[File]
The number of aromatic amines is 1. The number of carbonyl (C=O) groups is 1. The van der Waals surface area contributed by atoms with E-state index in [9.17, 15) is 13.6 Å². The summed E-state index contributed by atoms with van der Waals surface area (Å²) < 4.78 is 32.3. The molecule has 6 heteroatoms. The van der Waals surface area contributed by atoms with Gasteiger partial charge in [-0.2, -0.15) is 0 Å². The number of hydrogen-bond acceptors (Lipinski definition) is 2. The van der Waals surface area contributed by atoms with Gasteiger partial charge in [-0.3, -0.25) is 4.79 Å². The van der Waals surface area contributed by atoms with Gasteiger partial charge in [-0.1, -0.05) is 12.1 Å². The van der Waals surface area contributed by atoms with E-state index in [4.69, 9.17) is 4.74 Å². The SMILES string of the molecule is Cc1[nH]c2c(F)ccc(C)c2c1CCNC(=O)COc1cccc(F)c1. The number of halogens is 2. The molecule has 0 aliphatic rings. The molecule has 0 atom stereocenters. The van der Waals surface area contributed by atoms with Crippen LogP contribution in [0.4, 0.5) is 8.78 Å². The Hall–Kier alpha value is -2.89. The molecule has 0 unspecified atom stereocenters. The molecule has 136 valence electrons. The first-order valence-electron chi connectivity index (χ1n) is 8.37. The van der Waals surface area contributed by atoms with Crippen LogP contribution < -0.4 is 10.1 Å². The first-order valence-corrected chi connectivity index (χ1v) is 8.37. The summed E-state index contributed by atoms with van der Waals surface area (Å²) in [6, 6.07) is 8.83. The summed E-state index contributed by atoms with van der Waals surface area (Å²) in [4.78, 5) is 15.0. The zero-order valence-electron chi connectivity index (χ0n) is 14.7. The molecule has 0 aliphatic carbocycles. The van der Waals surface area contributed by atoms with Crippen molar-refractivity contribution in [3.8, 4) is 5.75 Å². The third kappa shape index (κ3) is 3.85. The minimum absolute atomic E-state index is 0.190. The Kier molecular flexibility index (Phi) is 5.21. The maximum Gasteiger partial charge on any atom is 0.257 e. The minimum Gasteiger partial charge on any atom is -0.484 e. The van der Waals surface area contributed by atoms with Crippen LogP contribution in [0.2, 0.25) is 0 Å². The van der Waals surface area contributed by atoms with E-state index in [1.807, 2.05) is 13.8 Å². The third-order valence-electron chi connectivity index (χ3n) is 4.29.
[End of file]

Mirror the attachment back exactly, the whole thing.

The number of aromatic amines is 1. The number of carbonyl (C=O) groups is 1. The van der Waals surface area contributed by atoms with E-state index in [9.17, 15) is 13.6 Å². The summed E-state index contributed by atoms with van der Waals surface area (Å²) < 4.78 is 32.3. The molecule has 6 heteroatoms. The van der Waals surface area contributed by atoms with Gasteiger partial charge in [-0.2, -0.15) is 0 Å². The number of hydrogen-bond acceptors (Lipinski definition) is 2. The van der Waals surface area contributed by atoms with Gasteiger partial charge in [-0.3, -0.25) is 4.79 Å². The van der Waals surface area contributed by atoms with Gasteiger partial charge in [-0.1, -0.05) is 12.1 Å². The van der Waals surface area contributed by atoms with E-state index in [4.69, 9.17) is 4.74 Å². The SMILES string of the molecule is Cc1[nH]c2c(F)ccc(C)c2c1CCNC(=O)COc1cccc(F)c1. The number of halogens is 2. The molecule has 0 aliphatic rings. The molecule has 0 atom stereocenters. The van der Waals surface area contributed by atoms with Crippen LogP contribution in [0.4, 0.5) is 8.78 Å². The Hall–Kier alpha value is -2.89. The molecule has 0 unspecified atom stereocenters. The molecule has 136 valence electrons. The first-order valence-electron chi connectivity index (χ1n) is 8.37. The van der Waals surface area contributed by atoms with Crippen LogP contribution < -0.4 is 10.1 Å². The first-order valence-corrected chi connectivity index (χ1v) is 8.37. The summed E-state index contributed by atoms with van der Waals surface area (Å²) in [6, 6.07) is 8.83. The summed E-state index contributed by atoms with van der Waals surface area (Å²) in [4.78, 5) is 15.0. The zero-order valence-electron chi connectivity index (χ0n) is 14.7. The molecule has 0 aliphatic carbocycles. The van der Waals surface area contributed by atoms with Crippen molar-refractivity contribution in [3.8, 4) is 5.75 Å². The third kappa shape index (κ3) is 3.85. The minimum absolute atomic E-state index is 0.190. The Kier molecular flexibility index (Phi) is 5.21. The maximum Gasteiger partial charge on any atom is 0.257 e. The minimum Gasteiger partial charge on any atom is -0.484 e. The van der Waals surface area contributed by atoms with Crippen LogP contribution in [0.2, 0.25) is 0 Å². The van der Waals surface area contributed by atoms with E-state index in [1.807, 2.05) is 13.8 Å². The third-order valence-electron chi connectivity index (χ3n) is 4.29.